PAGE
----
Tea trade calls for 'less restrictive' import policy
The head of the Colombo Tea Traders' Association (CTTA) has suggested
the government go for a limited opening up of tea imports to test the
tea hub concept, the exporters have suggested as a way on increasing
value added exports.
CTTA, Chairman, Anselm Perera said there was still no resolution of
the tea hub concept which exporters have long called for. "Positive
agreement has eluded us as many looked at it through a little pinhole
and some have personal agendas," he said in his address to the 122nd
Annual General Meeting of the CTTA on Friday. "Others failed to consider
the hub concept in a wider perspective."
Small holders and some regional plantations companies fear auction
prices would be badly hit if tea imports are liberalised to enable
exporters to do more blending and re-export, Perera said.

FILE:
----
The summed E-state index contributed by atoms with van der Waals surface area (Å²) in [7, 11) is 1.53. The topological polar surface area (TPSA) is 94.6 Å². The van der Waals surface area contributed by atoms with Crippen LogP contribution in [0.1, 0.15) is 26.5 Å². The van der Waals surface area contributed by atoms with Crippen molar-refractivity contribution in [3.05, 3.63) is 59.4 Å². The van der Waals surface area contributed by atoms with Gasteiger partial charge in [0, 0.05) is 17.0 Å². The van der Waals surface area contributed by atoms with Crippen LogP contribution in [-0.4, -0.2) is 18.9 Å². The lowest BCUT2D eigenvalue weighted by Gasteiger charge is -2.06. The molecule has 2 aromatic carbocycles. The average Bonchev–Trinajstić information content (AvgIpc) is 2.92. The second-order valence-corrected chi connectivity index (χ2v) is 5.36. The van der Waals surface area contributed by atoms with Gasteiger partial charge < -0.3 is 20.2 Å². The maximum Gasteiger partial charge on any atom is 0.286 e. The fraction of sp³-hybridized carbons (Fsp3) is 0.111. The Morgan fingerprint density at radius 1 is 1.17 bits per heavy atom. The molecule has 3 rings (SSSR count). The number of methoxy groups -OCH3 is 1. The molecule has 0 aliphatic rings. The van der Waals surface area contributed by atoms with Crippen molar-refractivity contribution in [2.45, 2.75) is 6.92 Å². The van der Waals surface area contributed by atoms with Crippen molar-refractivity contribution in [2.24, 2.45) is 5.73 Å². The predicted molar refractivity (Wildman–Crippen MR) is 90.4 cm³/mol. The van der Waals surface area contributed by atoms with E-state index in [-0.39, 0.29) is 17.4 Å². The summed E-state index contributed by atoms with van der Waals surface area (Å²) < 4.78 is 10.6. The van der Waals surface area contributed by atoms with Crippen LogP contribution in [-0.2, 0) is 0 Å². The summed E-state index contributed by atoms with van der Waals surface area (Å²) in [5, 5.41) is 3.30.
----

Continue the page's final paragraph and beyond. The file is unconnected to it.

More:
"Now tea imports are allowed within restrictive parameters. We could
continue with a less restrictive system and make it a testing ground to
a higher level of flexibility before we implement the hub concept,"
Perera said. "Of course, this should be strictly regulated and confined
to a location with the Tea Board overlooking it with very high
Perera acknowledged that "sometimes our exporters also do things that
are not ethical." The success of the project will improve export of
value added tea products in a more flexible environment, he said.
Minister of Plantation Industries Navin Dissanayake, who was the
chief guest at the AGM, said the government was supportive of the hub
concept but was hesitant to implement it because of fears by producers
big and small that more tea imports would reduce Colombo auction prices.
"If the industry can thrash these issues out it will be easy for me
as a policy implementer," he said. "There is no consensus on the tea hub
for blending proposal. Producers are hesitant because of the impact
blending will have on prices. Will prices come down? Then how will
producers and small holders face it? Can this audience give an assurance
prices won't come down? If so, I have no issue." He added: "If I take
the risk as minister, I must know there will be genuine returns the
industry will bring."